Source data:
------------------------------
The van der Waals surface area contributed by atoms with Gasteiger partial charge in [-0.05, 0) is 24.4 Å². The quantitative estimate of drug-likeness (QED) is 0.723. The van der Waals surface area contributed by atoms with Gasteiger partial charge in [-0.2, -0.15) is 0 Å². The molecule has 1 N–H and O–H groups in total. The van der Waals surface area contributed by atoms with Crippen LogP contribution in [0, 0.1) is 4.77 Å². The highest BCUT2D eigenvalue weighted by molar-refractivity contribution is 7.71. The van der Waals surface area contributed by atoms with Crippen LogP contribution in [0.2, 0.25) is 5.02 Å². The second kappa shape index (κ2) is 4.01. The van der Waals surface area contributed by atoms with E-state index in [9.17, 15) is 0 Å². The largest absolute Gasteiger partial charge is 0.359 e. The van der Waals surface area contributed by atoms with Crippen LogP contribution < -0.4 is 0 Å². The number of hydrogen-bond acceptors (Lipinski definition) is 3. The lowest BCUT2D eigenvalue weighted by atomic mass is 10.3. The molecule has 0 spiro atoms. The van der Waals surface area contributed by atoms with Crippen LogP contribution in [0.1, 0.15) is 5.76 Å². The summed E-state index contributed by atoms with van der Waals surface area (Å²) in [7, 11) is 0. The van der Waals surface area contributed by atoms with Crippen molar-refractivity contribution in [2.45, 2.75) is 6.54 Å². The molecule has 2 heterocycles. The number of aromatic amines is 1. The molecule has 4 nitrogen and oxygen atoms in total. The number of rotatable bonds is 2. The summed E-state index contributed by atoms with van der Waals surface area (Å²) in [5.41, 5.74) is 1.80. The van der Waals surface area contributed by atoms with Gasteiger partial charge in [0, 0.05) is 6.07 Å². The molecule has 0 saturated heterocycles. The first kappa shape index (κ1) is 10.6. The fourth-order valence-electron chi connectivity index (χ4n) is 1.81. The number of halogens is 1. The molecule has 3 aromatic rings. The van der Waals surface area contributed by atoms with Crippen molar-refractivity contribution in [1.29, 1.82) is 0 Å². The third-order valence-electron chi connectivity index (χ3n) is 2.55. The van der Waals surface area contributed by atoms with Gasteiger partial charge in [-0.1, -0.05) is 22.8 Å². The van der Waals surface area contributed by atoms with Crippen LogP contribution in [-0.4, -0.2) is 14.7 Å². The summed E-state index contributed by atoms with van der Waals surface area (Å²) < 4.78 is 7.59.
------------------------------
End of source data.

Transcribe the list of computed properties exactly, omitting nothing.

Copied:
The van der Waals surface area contributed by atoms with Gasteiger partial charge in [-0.05, 0) is 24.4 Å². The quantitative estimate of drug-likeness (QED) is 0.723. The van der Waals surface area contributed by atoms with Gasteiger partial charge in [-0.2, -0.15) is 0 Å². The molecule has 1 N–H and O–H groups in total. The van der Waals surface area contributed by atoms with Crippen LogP contribution in [0, 0.1) is 4.77 Å². The highest BCUT2D eigenvalue weighted by molar-refractivity contribution is 7.71. The van der Waals surface area contributed by atoms with Crippen LogP contribution in [0.2, 0.25) is 5.02 Å². The second kappa shape index (κ2) is 4.01. The van der Waals surface area contributed by atoms with E-state index in [9.17, 15) is 0 Å². The largest absolute Gasteiger partial charge is 0.359 e. The van der Waals surface area contributed by atoms with Crippen LogP contribution < -0.4 is 0 Å². The number of hydrogen-bond acceptors (Lipinski definition) is 3. The lowest BCUT2D eigenvalue weighted by atomic mass is 10.3. The molecule has 0 spiro atoms. The van der Waals surface area contributed by atoms with Crippen LogP contribution in [0.1, 0.15) is 5.76 Å². The summed E-state index contributed by atoms with van der Waals surface area (Å²) in [7, 11) is 0. The van der Waals surface area contributed by atoms with Crippen molar-refractivity contribution in [2.45, 2.75) is 6.54 Å². The molecule has 2 heterocycles. The number of aromatic amines is 1. The molecule has 4 nitrogen and oxygen atoms in total. The number of rotatable bonds is 2. The summed E-state index contributed by atoms with van der Waals surface area (Å²) in [5.41, 5.74) is 1.80. The van der Waals surface area contributed by atoms with Gasteiger partial charge in [0, 0.05) is 6.07 Å². The molecule has 0 saturated heterocycles. The first kappa shape index (κ1) is 10.6. The fourth-order valence-electron chi connectivity index (χ4n) is 1.81. The number of halogens is 1. The molecule has 3 aromatic rings. The van der Waals surface area contributed by atoms with Crippen molar-refractivity contribution in [1.29, 1.82) is 0 Å². The third-order valence-electron chi connectivity index (χ3n) is 2.55. The van der Waals surface area contributed by atoms with Gasteiger partial charge in [-0.1, -0.05) is 22.8 Å². The van der Waals surface area contributed by atoms with Crippen LogP contribution in [-0.4, -0.2) is 14.7 Å². The summed E-state index contributed by atoms with van der Waals surface area (Å²) < 4.78 is 7.59.